Sounds a little strange, I know. But a supposed "equal pay" bill currently before the Senate called the Workplace Advancement Act wouldn't actually help when it comes to equal pay. Here are some details from our friends at NWLC, who are also offering a way to take action here.
How does the Workplace Advancement Act fall short? Here are four key ways:
• It provides super-narrow protection for talking about salary if you do so specifically to figure out whether you are being paid equally for equal work — but your employer would still be able to fire you for casual water cooler conversations about pay with co-workers — even though these sorts of conversations are how pay discrimination is often accidentally discovered.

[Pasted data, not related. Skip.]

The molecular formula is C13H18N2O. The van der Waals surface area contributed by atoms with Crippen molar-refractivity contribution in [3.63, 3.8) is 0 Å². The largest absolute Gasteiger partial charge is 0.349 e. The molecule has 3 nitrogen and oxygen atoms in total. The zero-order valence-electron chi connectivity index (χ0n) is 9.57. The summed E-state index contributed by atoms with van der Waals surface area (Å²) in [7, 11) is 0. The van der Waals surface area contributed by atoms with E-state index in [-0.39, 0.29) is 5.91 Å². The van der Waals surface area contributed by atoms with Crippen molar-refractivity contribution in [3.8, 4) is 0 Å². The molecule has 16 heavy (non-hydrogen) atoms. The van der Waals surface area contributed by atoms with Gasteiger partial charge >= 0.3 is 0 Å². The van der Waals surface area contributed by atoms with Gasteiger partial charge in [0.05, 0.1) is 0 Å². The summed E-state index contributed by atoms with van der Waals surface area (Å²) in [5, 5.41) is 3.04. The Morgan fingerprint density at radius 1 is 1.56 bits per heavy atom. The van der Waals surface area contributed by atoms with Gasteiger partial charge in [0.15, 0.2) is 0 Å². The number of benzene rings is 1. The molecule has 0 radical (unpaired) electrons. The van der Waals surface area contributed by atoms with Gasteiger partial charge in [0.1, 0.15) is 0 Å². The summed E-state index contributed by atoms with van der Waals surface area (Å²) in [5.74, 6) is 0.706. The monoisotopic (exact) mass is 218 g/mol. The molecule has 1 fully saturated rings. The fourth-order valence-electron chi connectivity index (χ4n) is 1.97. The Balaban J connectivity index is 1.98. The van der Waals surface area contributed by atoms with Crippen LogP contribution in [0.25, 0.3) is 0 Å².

• It doesn't close the huge loopholes employers use to pay discriminatory wages.
• It doesn't include penalties that would encourage employers to audit how they pay their employees and fix any disparities.
• It doesn't guarantee fair compensation for women who've been the victims of pay discrimination.
In comparison, the true equal pay bill before Congress, the Paycheck Fairness Act, offers stronger and more effective protections for working women. It's comprehensive, and it would help end wage discrimination by closing loopholes in the Equal Pay Act. The Paycheck Fairness Act would make it harder for all employers to pay women less for the same work, ban retaliation against employees who talk about their pay, and require that employers who break the law fairly compensate the women they've discriminated against.Please take two minutes to send a message to your Senators. Make sure they aren't fooled into voting for the Workplace Advancement Act.
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